Author Archives: James Bushnell

Breaking News! California Electricity Prices are High

In case you missed it, a recent investigative piece in the LA Times unearthed the shocking fact that California retail electricity prices are high,  about 50% higher than the national average. The article’s main focus is on the fact that California has … Continue reading

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Does Anyone Really Know How Much Electricity Goes into Cars?

There are lots of government policies that economists like to roll their collective eyes about and use as examples of bad incentives in economics textbooks. In many cases these policies are well intentioned, and may even be the best option … Continue reading

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Looking for Environmental Certainty in All the Wrong Places

What will be the fate of California’s cap and trade system for GHG? This is an issue that has been flying under the radar nationally, given the hullabaloo about carbon taxes in Washington State, the potential addition of Ontario to the California … Continue reading

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Is US Climate Policy Killing Nuclear Power?

These are strange times for competitive power markets in the United States.  Baseload power plants, many of them nuclear, are reportedly struggling to stay out of the red. About 10 years ago, plants like these were thriving with high wholesale prices set … Continue reading

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Economists are from Mars, Electric Cars are from Venus

I work at UC Davis, a University with at least two (that I know about) centers devoted to research “aimed at developing a sustainable market for plug-in vehicles.” I run into a lot of researchers and environmental advocates who are … Continue reading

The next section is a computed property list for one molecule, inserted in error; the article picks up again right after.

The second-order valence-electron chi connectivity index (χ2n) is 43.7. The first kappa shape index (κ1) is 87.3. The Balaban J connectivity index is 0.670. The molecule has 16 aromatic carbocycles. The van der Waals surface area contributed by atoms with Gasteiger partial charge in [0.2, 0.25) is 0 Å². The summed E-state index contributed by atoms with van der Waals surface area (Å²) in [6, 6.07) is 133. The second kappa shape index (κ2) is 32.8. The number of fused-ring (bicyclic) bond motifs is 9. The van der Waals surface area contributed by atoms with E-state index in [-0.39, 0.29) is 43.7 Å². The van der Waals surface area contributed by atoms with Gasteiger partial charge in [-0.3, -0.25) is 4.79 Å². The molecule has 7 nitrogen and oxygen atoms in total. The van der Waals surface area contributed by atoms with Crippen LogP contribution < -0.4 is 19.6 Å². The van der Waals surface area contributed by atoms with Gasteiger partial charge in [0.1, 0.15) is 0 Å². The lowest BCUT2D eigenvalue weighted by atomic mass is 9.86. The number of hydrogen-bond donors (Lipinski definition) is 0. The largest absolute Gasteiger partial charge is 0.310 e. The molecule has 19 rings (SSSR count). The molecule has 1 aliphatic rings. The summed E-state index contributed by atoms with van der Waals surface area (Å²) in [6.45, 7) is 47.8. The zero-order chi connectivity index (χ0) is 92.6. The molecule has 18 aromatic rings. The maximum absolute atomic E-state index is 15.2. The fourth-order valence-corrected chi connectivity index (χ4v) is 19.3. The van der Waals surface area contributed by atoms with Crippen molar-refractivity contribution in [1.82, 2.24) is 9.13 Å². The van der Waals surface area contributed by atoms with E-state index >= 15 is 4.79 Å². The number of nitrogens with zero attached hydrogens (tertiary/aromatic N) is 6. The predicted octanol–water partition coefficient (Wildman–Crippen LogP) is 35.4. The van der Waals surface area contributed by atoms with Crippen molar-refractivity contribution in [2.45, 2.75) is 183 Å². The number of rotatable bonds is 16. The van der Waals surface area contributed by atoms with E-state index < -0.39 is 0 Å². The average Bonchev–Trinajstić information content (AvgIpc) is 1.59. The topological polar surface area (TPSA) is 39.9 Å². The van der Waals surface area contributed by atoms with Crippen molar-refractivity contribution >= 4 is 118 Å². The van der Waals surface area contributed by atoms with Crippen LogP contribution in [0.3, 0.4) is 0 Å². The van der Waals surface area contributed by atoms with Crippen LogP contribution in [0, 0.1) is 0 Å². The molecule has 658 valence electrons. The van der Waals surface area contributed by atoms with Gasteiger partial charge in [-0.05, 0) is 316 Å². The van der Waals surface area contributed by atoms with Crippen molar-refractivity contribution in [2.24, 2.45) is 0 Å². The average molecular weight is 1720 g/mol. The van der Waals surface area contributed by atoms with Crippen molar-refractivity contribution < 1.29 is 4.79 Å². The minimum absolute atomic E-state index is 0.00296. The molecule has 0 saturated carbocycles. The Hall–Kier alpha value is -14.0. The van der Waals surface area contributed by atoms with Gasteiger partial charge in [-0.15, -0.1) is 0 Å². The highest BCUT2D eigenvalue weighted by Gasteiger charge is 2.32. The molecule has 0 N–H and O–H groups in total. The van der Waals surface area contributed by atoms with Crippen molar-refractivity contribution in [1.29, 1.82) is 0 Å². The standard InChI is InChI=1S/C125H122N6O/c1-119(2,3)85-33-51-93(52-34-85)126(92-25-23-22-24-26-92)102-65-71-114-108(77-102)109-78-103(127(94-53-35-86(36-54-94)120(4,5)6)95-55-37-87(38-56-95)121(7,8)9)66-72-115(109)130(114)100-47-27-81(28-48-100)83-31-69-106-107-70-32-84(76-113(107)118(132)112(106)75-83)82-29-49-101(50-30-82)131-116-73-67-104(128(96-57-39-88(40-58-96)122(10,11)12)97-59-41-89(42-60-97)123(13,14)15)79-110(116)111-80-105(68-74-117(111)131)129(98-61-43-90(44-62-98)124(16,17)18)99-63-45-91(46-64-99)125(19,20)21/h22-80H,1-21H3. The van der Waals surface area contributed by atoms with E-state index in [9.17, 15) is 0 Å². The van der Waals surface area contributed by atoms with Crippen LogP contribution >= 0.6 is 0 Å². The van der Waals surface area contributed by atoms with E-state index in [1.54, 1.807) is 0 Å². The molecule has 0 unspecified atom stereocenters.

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How Can Zero (net energy) be a Hero?

I am frequently asked why people seem to dislike economists so much. It’s a complicated question to answer. There are lots of reasons, many represented in the comments section of this blog. One could be economists’ stubborn insistence on evidence-based … Continue reading

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Can California Ignore its Neighbors?

Today’s post is coauthored by Benjamin Hobbs from Johns Hopkins University The U.S., almost alone among developed economies, has operated its power system as a collection of balkanized fiefdoms. Evidence from around the country, from work by Mansur and White , and ongoing … Continue reading

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How (and who) will pay for our energy infrastructure?

You may have heard that the Federal highway trust fund is running out of money because, darn it, people aren’t using enough gasoline. The transformation of our energy system is rapidly accelerating the need to confront a long-standing problem with … Continue reading

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Remember back when everybody hated electricity deregulation?

Today we take a break from our regularly scheduled blogging about environmental topics to provide a brief message concerning electricity restructuring.  Severin Borenstein and I are finishing up a draft paper for the Annual Review of Economics (available as a … Continue reading

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Cap-and-Trade’s Moment of Truth

With the looming expansion of its cap-and-trade program to transportation fuels like gasoline, California is fast approaching a significant moment of truth for its climate policy. This has some people nervous, and there are growing rumblings of proposals to delay, perhaps … Continue reading

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